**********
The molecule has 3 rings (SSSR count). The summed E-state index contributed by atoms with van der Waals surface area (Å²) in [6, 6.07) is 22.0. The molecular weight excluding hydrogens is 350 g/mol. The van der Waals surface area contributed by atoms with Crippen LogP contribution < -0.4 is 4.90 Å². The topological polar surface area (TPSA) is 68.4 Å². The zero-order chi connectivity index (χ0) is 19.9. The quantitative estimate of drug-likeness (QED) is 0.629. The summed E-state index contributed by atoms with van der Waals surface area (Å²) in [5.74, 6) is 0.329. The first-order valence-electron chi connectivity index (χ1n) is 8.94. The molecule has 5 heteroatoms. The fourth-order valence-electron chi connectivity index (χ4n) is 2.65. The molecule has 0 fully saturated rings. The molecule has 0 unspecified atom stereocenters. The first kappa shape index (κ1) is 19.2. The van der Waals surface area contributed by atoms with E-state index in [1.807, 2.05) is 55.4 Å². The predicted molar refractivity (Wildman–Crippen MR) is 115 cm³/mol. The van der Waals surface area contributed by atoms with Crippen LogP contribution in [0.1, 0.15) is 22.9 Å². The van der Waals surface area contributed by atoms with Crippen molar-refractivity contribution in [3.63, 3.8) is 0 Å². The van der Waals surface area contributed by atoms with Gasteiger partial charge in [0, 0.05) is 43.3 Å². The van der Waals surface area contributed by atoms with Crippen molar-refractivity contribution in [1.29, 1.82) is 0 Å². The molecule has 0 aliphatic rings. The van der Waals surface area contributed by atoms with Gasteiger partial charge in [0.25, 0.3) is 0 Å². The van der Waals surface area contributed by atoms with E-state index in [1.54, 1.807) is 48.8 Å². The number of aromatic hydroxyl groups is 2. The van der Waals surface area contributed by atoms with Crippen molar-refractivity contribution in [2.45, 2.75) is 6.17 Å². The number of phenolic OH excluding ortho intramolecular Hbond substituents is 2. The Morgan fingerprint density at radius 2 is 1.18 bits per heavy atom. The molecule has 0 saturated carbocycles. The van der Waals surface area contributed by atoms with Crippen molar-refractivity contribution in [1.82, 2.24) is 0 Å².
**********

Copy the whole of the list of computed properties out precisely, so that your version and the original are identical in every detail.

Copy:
The molecule has 3 rings (SSSR count). The summed E-state index contributed by atoms with van der Waals surface area (Å²) in [6, 6.07) is 22.0. The molecular weight excluding hydrogens is 350 g/mol. The van der Waals surface area contributed by atoms with Crippen LogP contribution < -0.4 is 4.90 Å². The topological polar surface area (TPSA) is 68.4 Å². The zero-order chi connectivity index (χ0) is 19.9. The quantitative estimate of drug-likeness (QED) is 0.629. The summed E-state index contributed by atoms with van der Waals surface area (Å²) in [5.74, 6) is 0.329. The first-order valence-electron chi connectivity index (χ1n) is 8.94. The molecule has 5 heteroatoms. The fourth-order valence-electron chi connectivity index (χ4n) is 2.65. The molecule has 0 fully saturated rings. The molecule has 0 unspecified atom stereocenters. The first kappa shape index (κ1) is 19.2. The van der Waals surface area contributed by atoms with E-state index in [1.807, 2.05) is 55.4 Å². The predicted molar refractivity (Wildman–Crippen MR) is 115 cm³/mol. The van der Waals surface area contributed by atoms with Crippen LogP contribution in [0.1, 0.15) is 22.9 Å². The van der Waals surface area contributed by atoms with Crippen molar-refractivity contribution in [3.63, 3.8) is 0 Å². The van der Waals surface area contributed by atoms with Gasteiger partial charge in [0, 0.05) is 43.3 Å². The van der Waals surface area contributed by atoms with Crippen molar-refractivity contribution in [1.29, 1.82) is 0 Å². The molecule has 0 aliphatic rings. The van der Waals surface area contributed by atoms with Gasteiger partial charge in [0.25, 0.3) is 0 Å². The van der Waals surface area contributed by atoms with E-state index in [1.54, 1.807) is 48.8 Å². The number of aromatic hydroxyl groups is 2. The van der Waals surface area contributed by atoms with Crippen molar-refractivity contribution in [2.45, 2.75) is 6.17 Å². The number of phenolic OH excluding ortho intramolecular Hbond substituents is 2. The Morgan fingerprint density at radius 2 is 1.18 bits per heavy atom. The molecule has 0 saturated carbocycles. The van der Waals surface area contributed by atoms with Crippen molar-refractivity contribution in [1.82, 2.24) is 0 Å².